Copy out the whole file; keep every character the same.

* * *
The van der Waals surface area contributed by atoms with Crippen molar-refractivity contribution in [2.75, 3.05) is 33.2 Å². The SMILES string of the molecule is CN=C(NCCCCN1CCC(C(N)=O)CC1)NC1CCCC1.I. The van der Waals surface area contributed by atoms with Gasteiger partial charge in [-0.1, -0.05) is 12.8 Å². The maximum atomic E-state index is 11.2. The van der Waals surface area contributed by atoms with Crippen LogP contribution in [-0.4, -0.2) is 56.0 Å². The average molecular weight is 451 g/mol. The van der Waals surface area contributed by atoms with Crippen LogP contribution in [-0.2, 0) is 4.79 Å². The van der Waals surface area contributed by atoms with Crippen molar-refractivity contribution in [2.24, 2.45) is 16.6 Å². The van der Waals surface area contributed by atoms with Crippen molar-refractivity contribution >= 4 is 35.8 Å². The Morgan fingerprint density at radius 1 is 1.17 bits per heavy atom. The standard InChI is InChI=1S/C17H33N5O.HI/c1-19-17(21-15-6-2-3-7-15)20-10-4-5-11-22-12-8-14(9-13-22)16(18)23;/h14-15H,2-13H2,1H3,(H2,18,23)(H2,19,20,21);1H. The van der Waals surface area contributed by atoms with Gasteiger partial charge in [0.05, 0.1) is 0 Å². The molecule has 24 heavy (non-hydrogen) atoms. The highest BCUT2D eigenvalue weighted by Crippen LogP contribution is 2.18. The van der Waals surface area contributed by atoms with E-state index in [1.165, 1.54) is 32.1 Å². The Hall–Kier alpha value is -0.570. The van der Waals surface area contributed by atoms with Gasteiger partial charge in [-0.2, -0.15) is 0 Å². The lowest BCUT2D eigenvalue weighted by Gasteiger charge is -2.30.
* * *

The van der Waals surface area contributed by atoms with Crippen molar-refractivity contribution in [2.75, 3.05) is 33.2 Å². The SMILES string of the molecule is CN=C(NCCCCN1CCC(C(N)=O)CC1)NC1CCCC1.I. The van der Waals surface area contributed by atoms with Gasteiger partial charge in [-0.1, -0.05) is 12.8 Å². The maximum atomic E-state index is 11.2. The van der Waals surface area contributed by atoms with Crippen LogP contribution in [-0.4, -0.2) is 56.0 Å². The average molecular weight is 451 g/mol. The van der Waals surface area contributed by atoms with Crippen LogP contribution in [-0.2, 0) is 4.79 Å². The van der Waals surface area contributed by atoms with Crippen molar-refractivity contribution in [2.24, 2.45) is 16.6 Å². The van der Waals surface area contributed by atoms with Crippen molar-refractivity contribution >= 4 is 35.8 Å². The Morgan fingerprint density at radius 1 is 1.17 bits per heavy atom. The standard InChI is InChI=1S/C17H33N5O.HI/c1-19-17(21-15-6-2-3-7-15)20-10-4-5-11-22-12-8-14(9-13-22)16(18)23;/h14-15H,2-13H2,1H3,(H2,18,23)(H2,19,20,21);1H. The van der Waals surface area contributed by atoms with Gasteiger partial charge in [0.05, 0.1) is 0 Å². The molecule has 24 heavy (non-hydrogen) atoms. The highest BCUT2D eigenvalue weighted by Crippen LogP contribution is 2.18. The van der Waals surface area contributed by atoms with E-state index in [1.165, 1.54) is 32.1 Å². The Hall–Kier alpha value is -0.570. The van der Waals surface area contributed by atoms with Gasteiger partial charge in [-0.2, -0.15) is 0 Å². The lowest BCUT2D eigenvalue weighted by Gasteiger charge is -2.30.